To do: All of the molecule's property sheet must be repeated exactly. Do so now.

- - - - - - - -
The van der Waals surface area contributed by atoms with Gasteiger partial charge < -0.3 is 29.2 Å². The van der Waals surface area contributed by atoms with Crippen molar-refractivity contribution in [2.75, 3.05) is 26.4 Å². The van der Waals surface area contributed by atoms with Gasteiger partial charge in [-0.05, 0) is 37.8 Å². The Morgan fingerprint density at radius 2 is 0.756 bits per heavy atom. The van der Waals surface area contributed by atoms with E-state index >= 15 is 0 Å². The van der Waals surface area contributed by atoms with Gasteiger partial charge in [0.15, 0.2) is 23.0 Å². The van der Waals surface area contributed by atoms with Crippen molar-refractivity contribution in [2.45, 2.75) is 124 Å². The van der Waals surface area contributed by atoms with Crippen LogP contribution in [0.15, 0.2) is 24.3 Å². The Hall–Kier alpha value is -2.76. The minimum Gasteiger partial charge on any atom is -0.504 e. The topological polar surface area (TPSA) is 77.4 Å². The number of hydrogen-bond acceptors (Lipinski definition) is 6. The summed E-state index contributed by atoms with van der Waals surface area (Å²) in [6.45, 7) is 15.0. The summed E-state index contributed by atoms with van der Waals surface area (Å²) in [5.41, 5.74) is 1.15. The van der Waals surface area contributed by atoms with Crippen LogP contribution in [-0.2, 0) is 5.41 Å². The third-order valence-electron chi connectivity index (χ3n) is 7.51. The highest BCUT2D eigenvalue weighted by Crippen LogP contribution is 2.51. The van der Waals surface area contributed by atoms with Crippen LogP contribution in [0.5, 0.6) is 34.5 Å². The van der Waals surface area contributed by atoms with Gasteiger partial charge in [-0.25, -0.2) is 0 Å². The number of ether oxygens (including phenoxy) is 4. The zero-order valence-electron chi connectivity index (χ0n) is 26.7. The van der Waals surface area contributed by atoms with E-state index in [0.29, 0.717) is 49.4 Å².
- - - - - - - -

The van der Waals surface area contributed by atoms with Gasteiger partial charge < -0.3 is 29.2 Å². The van der Waals surface area contributed by atoms with Crippen molar-refractivity contribution in [2.75, 3.05) is 26.4 Å². The van der Waals surface area contributed by atoms with Gasteiger partial charge in [-0.05, 0) is 37.8 Å². The Morgan fingerprint density at radius 2 is 0.756 bits per heavy atom. The van der Waals surface area contributed by atoms with E-state index >= 15 is 0 Å². The van der Waals surface area contributed by atoms with Gasteiger partial charge in [0.15, 0.2) is 23.0 Å². The van der Waals surface area contributed by atoms with Crippen molar-refractivity contribution in [2.45, 2.75) is 124 Å². The van der Waals surface area contributed by atoms with Crippen LogP contribution in [0.15, 0.2) is 24.3 Å². The Hall–Kier alpha value is -2.76. The minimum Gasteiger partial charge on any atom is -0.504 e. The topological polar surface area (TPSA) is 77.4 Å². The number of hydrogen-bond acceptors (Lipinski definition) is 6. The summed E-state index contributed by atoms with van der Waals surface area (Å²) in [6.45, 7) is 15.0. The summed E-state index contributed by atoms with van der Waals surface area (Å²) in [5.41, 5.74) is 1.15. The van der Waals surface area contributed by atoms with Crippen LogP contribution in [-0.2, 0) is 5.41 Å². The third-order valence-electron chi connectivity index (χ3n) is 7.51. The highest BCUT2D eigenvalue weighted by Crippen LogP contribution is 2.51. The van der Waals surface area contributed by atoms with Crippen LogP contribution in [0.5, 0.6) is 34.5 Å². The van der Waals surface area contributed by atoms with Gasteiger partial charge in [-0.25, -0.2) is 0 Å². The number of ether oxygens (including phenoxy) is 4. The zero-order valence-electron chi connectivity index (χ0n) is 26.7. The van der Waals surface area contributed by atoms with E-state index in [0.29, 0.717) is 49.4 Å².